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Compton Generator

  1. Dec 21, 2006 #1
    *I don't know if this belongs to homework section or not.
    I just found the description in my book interesting and want to know more. If this is inappropriate, please move it to homework section.

    Compton Generator is basically a device invented by Compton which is used to measure the Coriolis Force (a fictitious force in non-inertial frame). As described in my physics book, it works like this:

    First, you get a torus filled with water and flat on the ground (the water is initially non-rotating in the frame of the earth), then you flip the device 180 degrees through the east-west axis.

    My physics book claims that after the flip, the water in the torus begins to rotate. The book even gives a explicit formula for the speed after the flip, which is only dependent on the radius of the torus and the colatitude (assuming the cross section of the torus is very very small comparing to the torus as a whole).

    my understand of how the device works is that when one turns the torus, the water gains velocity in the turning direction. The Coriolis Force then changes the direction of that vector, resulting in a net tangential velocity.

    The device seems very interesting... and I've been trying to figure out the mathematics behind it... I tried to assume constant angular velocity when flipping the torus, but that integral turns out quite messy and is dependent on the angular velocity. I couldn't find any work-energy relationship either, since Coriolis Force is absolutely non-conservation.

    there might be some kind of parallelism between magnetic flux and this. But that seems to be true only if an initial "current" (flow of water) is presented (similar to how energy is magnetic moment dot magnetic field). I can express the torque in terms of the flow in the torus, radius and such but that doesn't seem to help much (since it is dependent on the flow/speed of the water)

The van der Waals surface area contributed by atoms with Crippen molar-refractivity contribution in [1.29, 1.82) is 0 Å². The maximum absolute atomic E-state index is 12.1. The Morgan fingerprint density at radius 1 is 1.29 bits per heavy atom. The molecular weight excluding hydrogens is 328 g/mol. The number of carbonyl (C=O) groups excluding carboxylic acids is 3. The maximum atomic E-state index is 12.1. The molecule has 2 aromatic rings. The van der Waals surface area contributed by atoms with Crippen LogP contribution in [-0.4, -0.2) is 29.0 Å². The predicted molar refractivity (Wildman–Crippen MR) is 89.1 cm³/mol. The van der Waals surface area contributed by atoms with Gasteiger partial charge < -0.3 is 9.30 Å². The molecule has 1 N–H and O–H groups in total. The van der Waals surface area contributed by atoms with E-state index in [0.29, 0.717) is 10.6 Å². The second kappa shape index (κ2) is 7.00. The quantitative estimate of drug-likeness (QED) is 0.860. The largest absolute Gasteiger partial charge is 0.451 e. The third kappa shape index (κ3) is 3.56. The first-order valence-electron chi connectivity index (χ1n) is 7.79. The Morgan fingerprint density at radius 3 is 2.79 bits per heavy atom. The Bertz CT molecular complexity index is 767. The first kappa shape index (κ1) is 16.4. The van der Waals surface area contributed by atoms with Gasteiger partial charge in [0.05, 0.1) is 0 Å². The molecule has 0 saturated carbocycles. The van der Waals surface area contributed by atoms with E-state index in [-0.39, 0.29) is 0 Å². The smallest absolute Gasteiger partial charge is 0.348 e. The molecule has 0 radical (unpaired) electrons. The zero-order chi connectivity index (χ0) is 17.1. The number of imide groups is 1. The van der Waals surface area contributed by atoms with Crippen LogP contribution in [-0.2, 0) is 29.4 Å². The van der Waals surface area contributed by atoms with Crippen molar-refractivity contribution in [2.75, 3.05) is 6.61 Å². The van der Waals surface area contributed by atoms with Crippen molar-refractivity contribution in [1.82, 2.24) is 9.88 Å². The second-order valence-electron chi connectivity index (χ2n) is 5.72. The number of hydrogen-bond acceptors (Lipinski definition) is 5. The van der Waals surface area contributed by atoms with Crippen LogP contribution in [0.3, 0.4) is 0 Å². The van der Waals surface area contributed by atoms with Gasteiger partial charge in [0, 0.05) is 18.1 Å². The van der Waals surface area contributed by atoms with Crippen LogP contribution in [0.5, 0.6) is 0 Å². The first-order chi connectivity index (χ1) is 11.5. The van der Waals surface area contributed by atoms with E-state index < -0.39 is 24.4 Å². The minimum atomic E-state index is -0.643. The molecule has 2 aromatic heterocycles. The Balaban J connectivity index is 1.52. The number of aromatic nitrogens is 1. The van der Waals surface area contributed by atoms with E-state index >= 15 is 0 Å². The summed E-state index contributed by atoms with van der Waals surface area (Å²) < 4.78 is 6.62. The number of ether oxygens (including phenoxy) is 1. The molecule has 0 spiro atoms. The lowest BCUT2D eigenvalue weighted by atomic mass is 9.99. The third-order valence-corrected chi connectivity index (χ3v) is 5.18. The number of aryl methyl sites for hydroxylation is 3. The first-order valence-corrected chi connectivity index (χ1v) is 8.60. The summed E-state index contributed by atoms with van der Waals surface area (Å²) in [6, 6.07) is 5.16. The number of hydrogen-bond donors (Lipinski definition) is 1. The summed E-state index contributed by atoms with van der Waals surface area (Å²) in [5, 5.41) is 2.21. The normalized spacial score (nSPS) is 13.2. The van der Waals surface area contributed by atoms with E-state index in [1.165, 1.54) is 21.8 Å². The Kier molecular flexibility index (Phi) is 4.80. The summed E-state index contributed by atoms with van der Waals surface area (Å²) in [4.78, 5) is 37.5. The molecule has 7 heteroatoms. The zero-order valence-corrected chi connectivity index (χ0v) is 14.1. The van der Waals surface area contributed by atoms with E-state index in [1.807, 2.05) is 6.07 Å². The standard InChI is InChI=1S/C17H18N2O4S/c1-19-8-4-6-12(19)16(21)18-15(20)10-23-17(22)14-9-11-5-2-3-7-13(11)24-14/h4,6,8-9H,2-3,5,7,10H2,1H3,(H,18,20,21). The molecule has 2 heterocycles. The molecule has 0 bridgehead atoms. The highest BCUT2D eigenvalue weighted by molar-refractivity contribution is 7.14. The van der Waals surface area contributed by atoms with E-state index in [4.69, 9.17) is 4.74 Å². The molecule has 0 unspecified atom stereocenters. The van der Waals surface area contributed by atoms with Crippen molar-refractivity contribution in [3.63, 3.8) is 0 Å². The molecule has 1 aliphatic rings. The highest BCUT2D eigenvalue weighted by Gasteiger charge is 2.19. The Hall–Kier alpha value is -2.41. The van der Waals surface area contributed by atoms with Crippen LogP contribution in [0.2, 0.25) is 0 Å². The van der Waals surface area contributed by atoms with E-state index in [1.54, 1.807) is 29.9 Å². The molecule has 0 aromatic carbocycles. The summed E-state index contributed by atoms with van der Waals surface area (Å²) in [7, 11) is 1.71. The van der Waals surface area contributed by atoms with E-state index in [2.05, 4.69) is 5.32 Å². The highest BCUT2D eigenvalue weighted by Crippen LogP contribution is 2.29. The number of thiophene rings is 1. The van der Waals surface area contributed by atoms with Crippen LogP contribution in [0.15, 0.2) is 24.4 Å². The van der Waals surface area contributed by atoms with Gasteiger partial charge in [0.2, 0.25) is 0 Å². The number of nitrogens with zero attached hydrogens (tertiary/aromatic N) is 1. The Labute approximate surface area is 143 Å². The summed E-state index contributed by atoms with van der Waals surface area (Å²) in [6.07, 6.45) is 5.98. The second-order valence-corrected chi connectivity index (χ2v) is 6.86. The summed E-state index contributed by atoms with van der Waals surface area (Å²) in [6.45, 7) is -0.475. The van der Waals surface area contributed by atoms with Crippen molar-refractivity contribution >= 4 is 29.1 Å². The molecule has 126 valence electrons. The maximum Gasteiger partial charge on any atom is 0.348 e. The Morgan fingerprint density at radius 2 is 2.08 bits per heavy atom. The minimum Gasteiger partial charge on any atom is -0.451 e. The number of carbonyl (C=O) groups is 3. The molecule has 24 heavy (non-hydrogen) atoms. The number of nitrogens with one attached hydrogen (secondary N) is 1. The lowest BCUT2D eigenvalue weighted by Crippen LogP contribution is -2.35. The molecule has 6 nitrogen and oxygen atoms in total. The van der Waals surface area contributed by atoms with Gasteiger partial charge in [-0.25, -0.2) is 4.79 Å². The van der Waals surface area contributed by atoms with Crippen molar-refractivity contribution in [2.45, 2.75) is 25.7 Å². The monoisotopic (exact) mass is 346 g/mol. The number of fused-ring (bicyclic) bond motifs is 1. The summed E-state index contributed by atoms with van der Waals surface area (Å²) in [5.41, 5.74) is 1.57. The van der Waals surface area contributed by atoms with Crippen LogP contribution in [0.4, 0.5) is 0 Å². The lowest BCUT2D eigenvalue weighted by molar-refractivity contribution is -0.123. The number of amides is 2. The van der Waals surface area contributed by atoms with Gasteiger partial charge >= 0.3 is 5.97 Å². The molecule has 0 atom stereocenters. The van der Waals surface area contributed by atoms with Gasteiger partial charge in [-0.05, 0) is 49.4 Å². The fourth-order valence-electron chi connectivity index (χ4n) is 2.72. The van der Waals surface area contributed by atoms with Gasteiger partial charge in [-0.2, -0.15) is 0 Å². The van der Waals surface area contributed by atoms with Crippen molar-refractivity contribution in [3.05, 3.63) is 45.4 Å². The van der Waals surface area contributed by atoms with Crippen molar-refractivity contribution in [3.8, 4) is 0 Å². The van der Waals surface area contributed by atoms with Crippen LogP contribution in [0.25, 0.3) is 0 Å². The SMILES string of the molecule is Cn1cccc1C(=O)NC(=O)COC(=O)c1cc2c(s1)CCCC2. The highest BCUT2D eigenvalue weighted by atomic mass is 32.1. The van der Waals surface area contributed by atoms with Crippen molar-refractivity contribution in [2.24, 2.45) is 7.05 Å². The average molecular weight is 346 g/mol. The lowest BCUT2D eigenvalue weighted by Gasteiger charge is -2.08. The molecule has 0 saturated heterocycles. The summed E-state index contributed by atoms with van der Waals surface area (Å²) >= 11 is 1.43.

The speed of the water after 180 flip is as following:
    [tex]v=2\Omega R \cos\theta[/tex]
    where Omega is the angular velocity of the earth, theta is the colatitude.
    I wonder if the equation in my book really works. And what about the equation for speed for turning any amount of degrees (v in terms of the angular displacement). And what happen if the shape is not a torus, but a random closed loop (smooth) of water? And what if you turn the torus the other way around 180 degrees? (I suppose the water will stop rotating)
     
    Last edited: Dec 21, 2006
  2. jcsd
  3. Dec 23, 2006 #2
    Come on... anyway has any idea?

    I have been trying to figure this out for a couple of days... it is really frustrating how I cannot understand where the equation comes from..

    How can I derive the equation for speed of the water after the 180-degrees flip?
     
  4. Dec 23, 2006 #3
    I think the correct equation shouldn't contain the colatitude dependence. The coriolis force has equal magnitude everywhere on a circle (center to circumference), so a measurement at a particular (co)latitude (say the equator) should produce the same result as if it could be repeated with the same orientation closer to (or along) the polar axis. For this particular device a 180 degree flip seems to return it to its starting condition, that is, it doesn't appear to matter whether it is oriented initially flat on the ground (of the earth's sphere) or tilted arbitrarilly (eg. so as to be flat if the earth were a cylinder with axis aligned to rotation). If so then it should produce the same measurement at any latitude.
     
  5. Dec 25, 2006 #4
    Finally, I seem to have reasoned out the equation. It turns out that it doesn't really have anything to do with Coriolis Force.

    when viewed in the inertial that shares the same center as the earth, the equation can be easily derived.
    let the center of the torus be at latitude [tex]\theta[/tex]
    then the northern end of the torus would be at latitude
    [tex]\theta+\epsilon[/tex]
    and the southern end would be at latitude
    [tex]\theta-\epsilon[/tex]

    the torus is rotating as seen in the inertial frame. When the torus is quickly flipped, the speed of the water in either end is not affected. However, when the southern end is brought to the position of the northern end, the speed of the water is not rotating fast enough to remain stationary in the rotating frame. the difference in speed would be the difference in speed between the northern end and the southern end before the flip. That difference is:
    [tex]R_e\Omega\sin(\theta+\epsilon)-R_e\Omega\sin(\theta-\epsilon)[/tex]
    (R_e is the radius of the earth)
    since,
    [tex]\vec{v}=\vec{\Omega}\times\vec{r}[/tex]

    simplify the expression, the difference in speed is:
    [tex]\Delta v=2R_e\Omega\cos\theta\sin\epsilon[/tex]

    a little bit of trig reveals that
    [tex]\sin\epsilon=\frac{R}{R_e}[/tex]

    so, in the rotating frame, the speed of rotation is exactly the difference in speed, hence:
    [tex]v=2R\Omega\cos\theta[/tex]
     
    Last edited: Dec 25, 2006
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